This is the much delayed second part to my earlier post where I promised to give some tips on where to go running if you’re visiting Tokyo. Even thought it’s been several months since I was there, the runs have stayed with me as some of the most enjoyable I’ve done.
As I mentioned in my other post, even though I was only in Japan a short time, having a ‘regular’ running route can make you feel more at home and something like a local as you start to recognise smaller landmarks and fall into the daily rhythm of an area. Now I’m home I miss passing the policemen sitting behind desks in the Koban stations on my way down to the Sumida River, and seeing the dogs dressed up for their walks around Shinobazu Pond.
Going for a run while you’re on holiday in another city or country is a great thing to do. You can fool yourself, for a short time at least, that you’re a local. You can also get to things you might not otherwise be able to reach at walking pace and have experiences beyond those normally associated with the usual business of travel. Continue reading
Sleeping on the couch at midday.
I’m not afraid to admit it, I envy my my dog’s lifestyle. As I write this he’s flat out on his side, legs out, sleeping. It’s midday. The saying ‘It’s a dog’s life’ just isn’t true. Dogs’ lives are great. Continue reading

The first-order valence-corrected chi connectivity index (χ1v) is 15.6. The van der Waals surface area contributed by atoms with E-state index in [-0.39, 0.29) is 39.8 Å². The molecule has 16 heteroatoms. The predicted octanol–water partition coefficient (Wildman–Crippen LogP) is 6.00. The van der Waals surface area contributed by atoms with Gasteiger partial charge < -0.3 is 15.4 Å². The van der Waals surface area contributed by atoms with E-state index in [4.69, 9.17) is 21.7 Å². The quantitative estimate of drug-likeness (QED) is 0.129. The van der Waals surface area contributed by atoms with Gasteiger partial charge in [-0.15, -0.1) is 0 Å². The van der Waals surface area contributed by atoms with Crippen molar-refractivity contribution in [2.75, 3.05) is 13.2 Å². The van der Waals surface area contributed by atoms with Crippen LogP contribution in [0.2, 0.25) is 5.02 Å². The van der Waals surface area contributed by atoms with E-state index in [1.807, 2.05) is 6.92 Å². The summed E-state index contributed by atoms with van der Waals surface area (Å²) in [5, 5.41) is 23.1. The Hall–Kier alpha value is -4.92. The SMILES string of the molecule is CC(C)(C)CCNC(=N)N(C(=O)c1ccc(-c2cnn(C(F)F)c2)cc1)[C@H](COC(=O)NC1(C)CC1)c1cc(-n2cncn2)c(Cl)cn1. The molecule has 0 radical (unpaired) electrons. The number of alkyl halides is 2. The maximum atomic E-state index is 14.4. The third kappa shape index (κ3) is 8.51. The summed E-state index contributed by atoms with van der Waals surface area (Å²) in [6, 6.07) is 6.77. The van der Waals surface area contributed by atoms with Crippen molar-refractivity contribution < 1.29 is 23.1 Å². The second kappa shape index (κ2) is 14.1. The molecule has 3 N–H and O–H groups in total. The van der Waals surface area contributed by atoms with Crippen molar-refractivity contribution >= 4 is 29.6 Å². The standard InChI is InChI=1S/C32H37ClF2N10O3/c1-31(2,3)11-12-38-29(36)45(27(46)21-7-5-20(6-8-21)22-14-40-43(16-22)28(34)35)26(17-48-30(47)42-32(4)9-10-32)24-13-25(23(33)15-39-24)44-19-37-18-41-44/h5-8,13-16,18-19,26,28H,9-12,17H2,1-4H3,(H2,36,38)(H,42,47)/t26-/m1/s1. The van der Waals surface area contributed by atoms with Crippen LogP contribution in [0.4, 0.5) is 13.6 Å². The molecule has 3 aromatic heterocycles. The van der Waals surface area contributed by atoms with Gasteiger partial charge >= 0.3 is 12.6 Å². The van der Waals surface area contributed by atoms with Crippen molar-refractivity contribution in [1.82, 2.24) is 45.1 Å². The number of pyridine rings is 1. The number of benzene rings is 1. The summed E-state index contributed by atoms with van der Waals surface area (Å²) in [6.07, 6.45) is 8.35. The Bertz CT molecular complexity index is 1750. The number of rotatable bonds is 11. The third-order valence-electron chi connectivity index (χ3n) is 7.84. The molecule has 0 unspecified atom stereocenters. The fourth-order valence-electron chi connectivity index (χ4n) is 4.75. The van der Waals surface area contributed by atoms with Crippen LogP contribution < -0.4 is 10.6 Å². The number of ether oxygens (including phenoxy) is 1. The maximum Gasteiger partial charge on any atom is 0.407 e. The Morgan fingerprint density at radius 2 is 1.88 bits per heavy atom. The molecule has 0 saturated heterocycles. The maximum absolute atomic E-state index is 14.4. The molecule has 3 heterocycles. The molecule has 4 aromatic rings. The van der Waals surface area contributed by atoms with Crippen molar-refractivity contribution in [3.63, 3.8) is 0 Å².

I did a 14 kilometer run this morning. This isn’t far for some, but it’s definitely at the upper end of my range. After I finished I was so excited about getting to breakfast, I forgot to do my stretches. Stupid mistake (although breakfast was great). Having sat still for the rest of the day next to my little dog (him sleeping, me being equally inactive) with my legs slowly stiffening, I’ve been reminded about the importance of stretching.
New shoes – still in the box
It’s a little known fact that people living in Australia’s Capital Territory are a lot more active than other Australians.
It’s an interesting phenomenon, noticed most recently by fellow blogger – CBR bound, and which is backed up by a solid statistic: the latest Australian Bureau of Statistic’s survey on participation in sports and recreation shows that nearly three quarters of people aged 15 years and over in the ACT participated in some kind of physical activity in 2013-14, a higher percentage of people than in other states and territories. Continue reading